May 11, 2018
There’s been a drinking establishment on this site since the mid-eighteenth century and, with its church pulpit-cum-DJ booth, teal wallpaper and exposed brickwork, the venue still exudes a sense of history.
The Chelsea pub formerly known as the Goat in Boots has recently been given a dashing contemporary make-over. The resulting venue is divided into several distinct spaces.
There’s a downstairs dining room, an upstairs bar area and, most excitingly hidden behind a wooden panelled door there’s a speakeasy-style space called the Chelsea Prayer Room, an evocative low-lit chamber with a cabinet full of vintage cocktail paraphernalia, a reclaimed fireplace and plenty of draped nooks and cosy corners in which you can recline with a cocktail.
We partook of a drink or two in the upstairs bar enjoying a delicate, pink-tinged Little Tokyo, a mix of Beefeater gin, plum wine, lime, honey, and freeze dried powdered plum. This last ingredient, freeze dried fruit, intense in flavour, shows up in several of their drinks, most notably in the deliciously smoky Santa Fe, a heady blend of mezcal, lime, pineapple, honey, and peach bitters, with a pineapple salt rim.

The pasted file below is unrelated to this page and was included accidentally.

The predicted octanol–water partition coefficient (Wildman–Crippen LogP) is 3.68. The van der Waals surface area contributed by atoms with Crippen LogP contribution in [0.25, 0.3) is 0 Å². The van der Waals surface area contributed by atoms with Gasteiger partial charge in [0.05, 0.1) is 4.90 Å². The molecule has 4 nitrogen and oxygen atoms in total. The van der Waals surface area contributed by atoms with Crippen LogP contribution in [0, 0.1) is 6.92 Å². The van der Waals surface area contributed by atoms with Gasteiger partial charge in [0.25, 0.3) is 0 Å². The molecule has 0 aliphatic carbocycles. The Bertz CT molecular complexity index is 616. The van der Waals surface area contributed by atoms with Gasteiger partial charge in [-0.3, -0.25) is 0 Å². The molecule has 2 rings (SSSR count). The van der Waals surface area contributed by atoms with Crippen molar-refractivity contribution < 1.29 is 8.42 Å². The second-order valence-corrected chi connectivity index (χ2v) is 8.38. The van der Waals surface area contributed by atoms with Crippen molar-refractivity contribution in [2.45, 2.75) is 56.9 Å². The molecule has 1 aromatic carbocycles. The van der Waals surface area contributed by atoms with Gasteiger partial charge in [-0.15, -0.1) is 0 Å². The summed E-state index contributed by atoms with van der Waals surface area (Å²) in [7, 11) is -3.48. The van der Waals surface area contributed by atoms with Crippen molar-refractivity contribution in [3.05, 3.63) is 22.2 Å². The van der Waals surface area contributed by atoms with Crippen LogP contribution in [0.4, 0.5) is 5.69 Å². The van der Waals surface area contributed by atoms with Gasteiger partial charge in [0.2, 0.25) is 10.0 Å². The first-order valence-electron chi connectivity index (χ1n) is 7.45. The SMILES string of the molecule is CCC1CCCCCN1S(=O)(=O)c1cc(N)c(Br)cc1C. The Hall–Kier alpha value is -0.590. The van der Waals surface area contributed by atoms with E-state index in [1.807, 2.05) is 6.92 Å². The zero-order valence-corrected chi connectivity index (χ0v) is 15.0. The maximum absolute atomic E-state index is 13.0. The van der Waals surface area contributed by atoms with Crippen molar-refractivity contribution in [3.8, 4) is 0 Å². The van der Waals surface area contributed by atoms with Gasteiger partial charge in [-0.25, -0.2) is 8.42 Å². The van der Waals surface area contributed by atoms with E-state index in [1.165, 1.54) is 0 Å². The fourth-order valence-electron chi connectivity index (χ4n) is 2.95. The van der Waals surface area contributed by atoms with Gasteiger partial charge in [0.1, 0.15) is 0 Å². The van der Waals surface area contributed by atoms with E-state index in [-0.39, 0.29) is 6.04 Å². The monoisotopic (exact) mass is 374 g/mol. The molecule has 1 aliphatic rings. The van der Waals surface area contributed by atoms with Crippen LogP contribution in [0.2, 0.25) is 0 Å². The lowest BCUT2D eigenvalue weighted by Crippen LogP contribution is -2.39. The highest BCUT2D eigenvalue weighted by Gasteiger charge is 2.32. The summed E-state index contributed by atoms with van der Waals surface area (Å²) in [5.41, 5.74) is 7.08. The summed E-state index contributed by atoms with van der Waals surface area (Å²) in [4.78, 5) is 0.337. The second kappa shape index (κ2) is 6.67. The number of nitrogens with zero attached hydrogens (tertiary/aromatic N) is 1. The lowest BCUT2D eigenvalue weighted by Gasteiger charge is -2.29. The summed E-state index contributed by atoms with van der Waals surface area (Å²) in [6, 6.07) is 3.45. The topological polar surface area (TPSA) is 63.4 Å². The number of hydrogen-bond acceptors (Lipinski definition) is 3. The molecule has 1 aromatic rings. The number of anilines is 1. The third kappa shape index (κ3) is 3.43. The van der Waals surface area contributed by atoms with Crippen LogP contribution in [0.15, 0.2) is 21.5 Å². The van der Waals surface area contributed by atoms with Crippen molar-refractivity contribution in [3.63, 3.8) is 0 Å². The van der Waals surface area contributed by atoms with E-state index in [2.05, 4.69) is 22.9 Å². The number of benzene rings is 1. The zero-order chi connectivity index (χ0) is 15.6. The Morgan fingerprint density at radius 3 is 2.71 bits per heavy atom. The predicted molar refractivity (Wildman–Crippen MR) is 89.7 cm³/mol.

We were also rather taken with the Spanish Harlem, a complex mix of bourbon, PX sherry, lemon, egg white and plum bitters, a drink of many layers.
While the bar owes a debt to the New York scene, the food menu is a celebration of Italian flavours. The pizzas are the way to go with a salmon and creme fraiche-topped pie our favourite of the night the perfectly fried, grease-fee calamari was another highlight of the meal and we chased our peanut butter cheesecake down with a couple of kicky espresso martinis.
Service was friendly throughout and there’s a sense here that everyone cares about the drinks served and the atmosphere generated. Our only regret was not trying the Rhubarb Bellini. Next time, next time…
Main photo credit: Goat Chelsea Official Website